When no one else would listen to me, I found that Margie liked to hear what I had to say; that encouraged me not just to speak, but to think for myself. I began to wonder why Mom never let me express myself. I came to realize I was not my brother and could not fulfill his place for my mother. This new reality was the birth, so to speak, of a new Irene.

Mom wasn’t happy about this. She made it clear she didn’t like Margie. She constantly had reasons to keep me away from my friend. She believed Margie was teaching me to hate my mother. What Margie actually did was make me see my mother in a new light—see that the world offered options beyond the ones my mother wanted for me.

I could write for pages about how my friendship with Margie changed me. Not only did she give me a new view on life, but she reined in my thoughts when my views were detrimental to me—in The Sitting Swing I tell the story of how she talked me out of becoming a teenage criminal. What is important is that Margie was my true friend for many years, so I grew to trust someone and to believe someone else valued me, which ultimately taught me to value myself.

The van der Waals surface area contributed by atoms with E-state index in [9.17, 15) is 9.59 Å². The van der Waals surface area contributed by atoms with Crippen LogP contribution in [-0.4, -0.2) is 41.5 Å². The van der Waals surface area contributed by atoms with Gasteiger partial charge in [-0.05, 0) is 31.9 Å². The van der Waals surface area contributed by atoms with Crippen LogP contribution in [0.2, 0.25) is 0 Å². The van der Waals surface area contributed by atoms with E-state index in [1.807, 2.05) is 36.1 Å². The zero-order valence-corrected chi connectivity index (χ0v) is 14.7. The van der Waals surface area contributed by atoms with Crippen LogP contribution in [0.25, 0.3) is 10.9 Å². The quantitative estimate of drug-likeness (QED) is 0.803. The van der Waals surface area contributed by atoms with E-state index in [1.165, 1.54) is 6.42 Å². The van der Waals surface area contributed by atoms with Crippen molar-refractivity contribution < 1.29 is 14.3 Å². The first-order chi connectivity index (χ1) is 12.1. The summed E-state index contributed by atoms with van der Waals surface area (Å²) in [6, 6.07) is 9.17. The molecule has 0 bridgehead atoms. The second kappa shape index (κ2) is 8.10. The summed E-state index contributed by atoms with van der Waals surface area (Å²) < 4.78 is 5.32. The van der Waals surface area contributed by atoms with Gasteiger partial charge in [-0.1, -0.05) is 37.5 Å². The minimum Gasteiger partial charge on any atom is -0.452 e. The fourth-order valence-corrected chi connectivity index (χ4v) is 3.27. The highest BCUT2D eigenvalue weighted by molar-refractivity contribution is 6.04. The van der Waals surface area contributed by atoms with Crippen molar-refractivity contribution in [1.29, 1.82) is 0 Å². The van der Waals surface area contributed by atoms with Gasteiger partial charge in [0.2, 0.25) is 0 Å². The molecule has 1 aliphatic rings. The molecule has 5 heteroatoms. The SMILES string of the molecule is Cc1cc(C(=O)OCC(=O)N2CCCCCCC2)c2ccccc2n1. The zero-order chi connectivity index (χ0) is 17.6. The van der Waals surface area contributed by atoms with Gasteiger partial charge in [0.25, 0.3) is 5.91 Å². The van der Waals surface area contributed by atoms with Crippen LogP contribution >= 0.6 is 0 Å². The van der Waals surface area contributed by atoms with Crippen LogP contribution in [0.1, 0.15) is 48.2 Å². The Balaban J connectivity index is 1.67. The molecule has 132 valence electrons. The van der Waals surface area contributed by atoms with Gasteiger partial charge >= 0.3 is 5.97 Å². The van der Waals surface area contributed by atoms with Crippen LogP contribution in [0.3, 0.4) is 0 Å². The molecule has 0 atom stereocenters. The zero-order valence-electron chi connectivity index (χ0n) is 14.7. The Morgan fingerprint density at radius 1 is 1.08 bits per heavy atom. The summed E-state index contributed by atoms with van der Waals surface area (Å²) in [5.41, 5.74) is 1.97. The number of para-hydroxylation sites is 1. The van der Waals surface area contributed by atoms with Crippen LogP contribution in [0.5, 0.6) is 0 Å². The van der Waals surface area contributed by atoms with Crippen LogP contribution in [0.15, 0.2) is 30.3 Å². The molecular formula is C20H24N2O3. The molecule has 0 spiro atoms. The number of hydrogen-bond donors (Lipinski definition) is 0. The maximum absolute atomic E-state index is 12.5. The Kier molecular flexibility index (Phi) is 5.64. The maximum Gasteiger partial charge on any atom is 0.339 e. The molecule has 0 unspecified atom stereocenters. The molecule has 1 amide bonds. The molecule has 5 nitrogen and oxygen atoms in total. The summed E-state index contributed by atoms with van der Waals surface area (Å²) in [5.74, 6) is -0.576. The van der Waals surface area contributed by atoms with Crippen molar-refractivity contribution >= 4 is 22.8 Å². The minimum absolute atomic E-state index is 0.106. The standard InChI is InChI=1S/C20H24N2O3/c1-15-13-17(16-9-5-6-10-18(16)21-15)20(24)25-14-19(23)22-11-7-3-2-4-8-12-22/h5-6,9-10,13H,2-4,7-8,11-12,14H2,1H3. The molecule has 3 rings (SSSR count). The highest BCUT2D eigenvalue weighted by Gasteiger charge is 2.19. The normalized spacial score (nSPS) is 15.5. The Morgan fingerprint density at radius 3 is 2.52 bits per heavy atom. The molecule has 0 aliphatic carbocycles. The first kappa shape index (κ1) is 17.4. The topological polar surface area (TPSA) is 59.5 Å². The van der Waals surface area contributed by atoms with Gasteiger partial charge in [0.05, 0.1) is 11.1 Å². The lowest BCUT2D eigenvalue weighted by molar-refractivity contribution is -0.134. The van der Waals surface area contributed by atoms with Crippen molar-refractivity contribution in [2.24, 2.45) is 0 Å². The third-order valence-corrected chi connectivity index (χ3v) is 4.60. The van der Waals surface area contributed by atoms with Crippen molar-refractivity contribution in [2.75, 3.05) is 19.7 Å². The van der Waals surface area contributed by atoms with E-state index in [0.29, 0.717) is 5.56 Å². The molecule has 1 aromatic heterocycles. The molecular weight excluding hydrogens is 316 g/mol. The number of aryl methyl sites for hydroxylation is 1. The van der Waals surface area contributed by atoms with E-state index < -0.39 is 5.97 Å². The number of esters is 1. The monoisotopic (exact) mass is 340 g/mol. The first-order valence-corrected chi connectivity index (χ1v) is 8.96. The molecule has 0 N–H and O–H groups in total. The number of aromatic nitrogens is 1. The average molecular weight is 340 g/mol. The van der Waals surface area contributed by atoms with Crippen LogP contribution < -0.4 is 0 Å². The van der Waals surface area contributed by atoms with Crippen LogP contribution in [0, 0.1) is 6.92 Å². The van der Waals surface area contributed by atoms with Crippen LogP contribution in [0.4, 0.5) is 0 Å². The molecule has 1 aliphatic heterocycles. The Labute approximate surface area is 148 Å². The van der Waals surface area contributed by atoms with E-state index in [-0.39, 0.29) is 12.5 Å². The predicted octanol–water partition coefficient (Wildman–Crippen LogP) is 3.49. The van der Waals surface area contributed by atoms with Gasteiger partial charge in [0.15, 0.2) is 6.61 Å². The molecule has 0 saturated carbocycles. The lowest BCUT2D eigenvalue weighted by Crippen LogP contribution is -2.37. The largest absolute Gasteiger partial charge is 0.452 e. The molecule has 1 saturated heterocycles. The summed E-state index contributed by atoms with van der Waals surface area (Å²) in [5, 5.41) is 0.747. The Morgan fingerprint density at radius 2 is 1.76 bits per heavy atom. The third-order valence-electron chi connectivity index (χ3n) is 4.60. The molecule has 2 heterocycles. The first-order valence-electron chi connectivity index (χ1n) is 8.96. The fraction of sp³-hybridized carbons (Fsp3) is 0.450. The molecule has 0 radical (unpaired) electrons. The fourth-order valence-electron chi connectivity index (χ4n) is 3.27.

When the dictionary defines “friendship,” it doesn’t talk about a friend being a source of freedom, or a source of identity (although we are known by the company we keep). But friendship is a door that opens us up to new possibilities, a path that leads us on a journey. Friendship helps us balance our family against the outside world so we find a happy medium, a sense of our own identity. Friendship helps us discover who we are.


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Every year we lose more people to AIDS. It hasn't disappeared and it's not going away anytime soon. I urge you to seek out and support your local AIDS Organizations. Encourage everyone you know to practice safe sex and to get tested once a year. Even if you don't think you are at risk, get tested. I didn't think I was at risk either, and I almost died before I was diagnosed.